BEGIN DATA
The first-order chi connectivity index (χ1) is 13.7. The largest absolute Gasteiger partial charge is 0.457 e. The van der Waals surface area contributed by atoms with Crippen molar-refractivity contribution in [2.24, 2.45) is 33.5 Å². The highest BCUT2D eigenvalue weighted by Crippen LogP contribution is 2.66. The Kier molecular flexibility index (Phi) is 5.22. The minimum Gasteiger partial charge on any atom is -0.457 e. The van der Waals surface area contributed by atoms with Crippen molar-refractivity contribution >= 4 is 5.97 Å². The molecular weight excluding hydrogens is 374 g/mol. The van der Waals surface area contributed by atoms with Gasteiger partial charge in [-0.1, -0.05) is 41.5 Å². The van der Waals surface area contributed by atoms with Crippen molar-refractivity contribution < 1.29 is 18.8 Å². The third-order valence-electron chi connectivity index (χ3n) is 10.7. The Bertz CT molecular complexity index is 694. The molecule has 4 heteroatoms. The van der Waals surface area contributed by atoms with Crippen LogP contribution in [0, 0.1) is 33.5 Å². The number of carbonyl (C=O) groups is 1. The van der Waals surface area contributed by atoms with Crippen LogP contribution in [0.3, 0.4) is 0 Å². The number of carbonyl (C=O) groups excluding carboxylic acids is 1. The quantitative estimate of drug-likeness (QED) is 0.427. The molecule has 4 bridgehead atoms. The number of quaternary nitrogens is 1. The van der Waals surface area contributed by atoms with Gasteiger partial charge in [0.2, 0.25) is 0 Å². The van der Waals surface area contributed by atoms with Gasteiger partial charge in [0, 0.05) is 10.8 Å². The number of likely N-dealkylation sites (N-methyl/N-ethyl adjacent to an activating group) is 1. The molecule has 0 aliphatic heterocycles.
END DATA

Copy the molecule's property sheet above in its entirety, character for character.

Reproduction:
The first-order chi connectivity index (χ1) is 13.7. The largest absolute Gasteiger partial charge is 0.457 e. The van der Waals surface area contributed by atoms with Crippen molar-refractivity contribution in [2.24, 2.45) is 33.5 Å². The highest BCUT2D eigenvalue weighted by Crippen LogP contribution is 2.66. The Kier molecular flexibility index (Phi) is 5.22. The minimum Gasteiger partial charge on any atom is -0.457 e. The van der Waals surface area contributed by atoms with Crippen molar-refractivity contribution >= 4 is 5.97 Å². The molecular weight excluding hydrogens is 374 g/mol. The van der Waals surface area contributed by atoms with Gasteiger partial charge in [-0.1, -0.05) is 41.5 Å². The van der Waals surface area contributed by atoms with Crippen molar-refractivity contribution < 1.29 is 18.8 Å². The third-order valence-electron chi connectivity index (χ3n) is 10.7. The Bertz CT molecular complexity index is 694. The molecule has 4 heteroatoms. The van der Waals surface area contributed by atoms with Crippen LogP contribution in [0, 0.1) is 33.5 Å². The number of carbonyl (C=O) groups is 1. The van der Waals surface area contributed by atoms with Crippen LogP contribution in [0.3, 0.4) is 0 Å². The number of carbonyl (C=O) groups excluding carboxylic acids is 1. The quantitative estimate of drug-likeness (QED) is 0.427. The molecule has 4 bridgehead atoms. The number of quaternary nitrogens is 1. The van der Waals surface area contributed by atoms with Gasteiger partial charge in [0.2, 0.25) is 0 Å². The van der Waals surface area contributed by atoms with Gasteiger partial charge in [0, 0.05) is 10.8 Å². The number of likely N-dealkylation sites (N-methyl/N-ethyl adjacent to an activating group) is 1. The molecule has 0 aliphatic heterocycles.